As for Ben’s post-NFL future, it remains football and helping youth thrive mentally, physically and spiritually.
“I want to coach at the high school level,” Ben says.
Dr. Thomas Homonnay
Owner, Brentwood Family Dentists
As someone who grew up for the first 12 years of his life in Westport, Connecticut, it’s not surprising that Dr. Thomas Homonnay looks up to Tom Brady.
“I think what stands out most about him is not his athletic ability, but his character. I admire the way he carries himself—his humility and his intense competitive drive and perseverance.”
But Dr. Hommonay has some competitive drive and perseverance of his own. How else to explain his successful balancing of 40-plus hours of athletics during high school and college with full-time course loads?
“The key for me was prioritizing the most important things first,” he recalls. “I decided I would not let either aspect of my life suffer; however, a healthy balance is extremely important.”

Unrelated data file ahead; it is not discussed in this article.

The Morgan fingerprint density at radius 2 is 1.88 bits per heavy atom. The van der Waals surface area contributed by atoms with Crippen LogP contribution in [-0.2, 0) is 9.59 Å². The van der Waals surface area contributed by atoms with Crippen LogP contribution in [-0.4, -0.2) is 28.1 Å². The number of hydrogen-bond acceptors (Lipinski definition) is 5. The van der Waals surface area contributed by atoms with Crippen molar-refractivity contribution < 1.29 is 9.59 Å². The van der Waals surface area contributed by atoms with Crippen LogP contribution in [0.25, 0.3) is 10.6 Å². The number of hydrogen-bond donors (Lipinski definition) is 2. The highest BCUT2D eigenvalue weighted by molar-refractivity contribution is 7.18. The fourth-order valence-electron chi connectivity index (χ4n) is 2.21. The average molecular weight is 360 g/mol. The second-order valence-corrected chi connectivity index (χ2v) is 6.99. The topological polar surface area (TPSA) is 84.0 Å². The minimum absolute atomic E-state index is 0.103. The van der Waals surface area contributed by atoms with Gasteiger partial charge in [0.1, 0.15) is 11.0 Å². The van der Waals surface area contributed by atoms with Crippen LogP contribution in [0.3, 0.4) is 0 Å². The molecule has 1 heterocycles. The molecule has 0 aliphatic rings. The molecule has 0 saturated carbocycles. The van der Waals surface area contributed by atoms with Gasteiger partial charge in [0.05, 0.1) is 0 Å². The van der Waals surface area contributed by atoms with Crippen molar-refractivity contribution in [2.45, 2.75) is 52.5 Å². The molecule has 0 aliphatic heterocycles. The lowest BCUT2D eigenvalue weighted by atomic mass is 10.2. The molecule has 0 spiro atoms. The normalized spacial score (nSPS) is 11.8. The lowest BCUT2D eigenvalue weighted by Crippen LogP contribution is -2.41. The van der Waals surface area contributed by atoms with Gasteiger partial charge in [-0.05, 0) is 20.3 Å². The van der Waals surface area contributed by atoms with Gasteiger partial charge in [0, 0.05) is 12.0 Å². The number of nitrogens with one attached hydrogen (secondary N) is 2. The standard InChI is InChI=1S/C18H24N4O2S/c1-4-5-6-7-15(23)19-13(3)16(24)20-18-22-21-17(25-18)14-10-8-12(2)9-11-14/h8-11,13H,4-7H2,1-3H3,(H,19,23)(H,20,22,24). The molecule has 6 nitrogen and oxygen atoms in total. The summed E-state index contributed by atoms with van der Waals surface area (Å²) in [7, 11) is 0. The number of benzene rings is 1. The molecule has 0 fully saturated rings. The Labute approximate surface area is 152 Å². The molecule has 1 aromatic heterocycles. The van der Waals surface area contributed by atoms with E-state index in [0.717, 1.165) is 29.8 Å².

In town since his years at Brentwood High—he helped the soccer team win state—Dr. Hommonay continues to stay involved with the high school and community sports leagues.
“I enjoy playing some pickup leagues around town,” he says, “but most of my sports life now consists of coaching, spectating and sponsoring.”
As for the deeper meaning of sports itself, the dentist waxes philosophical.
“Sports are an interesting tool in human development,” he says. “I found that it taught me many vital attributes that are instilled in me today: camaraderie, working with others on a common goal, putting the team and others before myself. Athletics helped me develop strong characteristics such as perseverance, hard work and discipline.”
Even defeat can be a learning experience.
“The one thing I will never forget is the feeling of defeat,” he shares. “There have been times in my life when I was told I could not accomplish a goal. It was that feeling of defeat that gave me the drive to continue to achieve my goals.”